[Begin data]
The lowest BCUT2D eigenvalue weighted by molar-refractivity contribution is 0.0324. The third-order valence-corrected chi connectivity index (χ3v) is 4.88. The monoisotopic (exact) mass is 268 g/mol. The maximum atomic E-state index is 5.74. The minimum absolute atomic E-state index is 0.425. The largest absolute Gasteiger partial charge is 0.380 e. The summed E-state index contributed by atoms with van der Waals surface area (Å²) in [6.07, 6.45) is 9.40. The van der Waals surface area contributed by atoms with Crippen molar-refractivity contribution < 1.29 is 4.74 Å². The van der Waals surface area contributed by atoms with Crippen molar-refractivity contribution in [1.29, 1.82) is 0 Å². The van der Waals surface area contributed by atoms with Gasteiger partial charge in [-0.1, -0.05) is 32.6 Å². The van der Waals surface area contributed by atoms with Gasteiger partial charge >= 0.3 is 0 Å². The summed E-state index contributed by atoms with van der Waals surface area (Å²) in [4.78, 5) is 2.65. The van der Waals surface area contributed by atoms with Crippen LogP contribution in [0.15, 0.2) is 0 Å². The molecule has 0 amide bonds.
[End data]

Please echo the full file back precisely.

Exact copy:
The lowest BCUT2D eigenvalue weighted by molar-refractivity contribution is 0.0324. The third-order valence-corrected chi connectivity index (χ3v) is 4.88. The monoisotopic (exact) mass is 268 g/mol. The maximum atomic E-state index is 5.74. The minimum absolute atomic E-state index is 0.425. The largest absolute Gasteiger partial charge is 0.380 e. The summed E-state index contributed by atoms with van der Waals surface area (Å²) in [6.07, 6.45) is 9.40. The van der Waals surface area contributed by atoms with Crippen molar-refractivity contribution < 1.29 is 4.74 Å². The van der Waals surface area contributed by atoms with Crippen molar-refractivity contribution in [1.29, 1.82) is 0 Å². The van der Waals surface area contributed by atoms with Gasteiger partial charge in [-0.1, -0.05) is 32.6 Å². The van der Waals surface area contributed by atoms with Gasteiger partial charge >= 0.3 is 0 Å². The summed E-state index contributed by atoms with van der Waals surface area (Å²) in [4.78, 5) is 2.65. The van der Waals surface area contributed by atoms with Crippen LogP contribution in [0.15, 0.2) is 0 Å². The molecule has 0 amide bonds.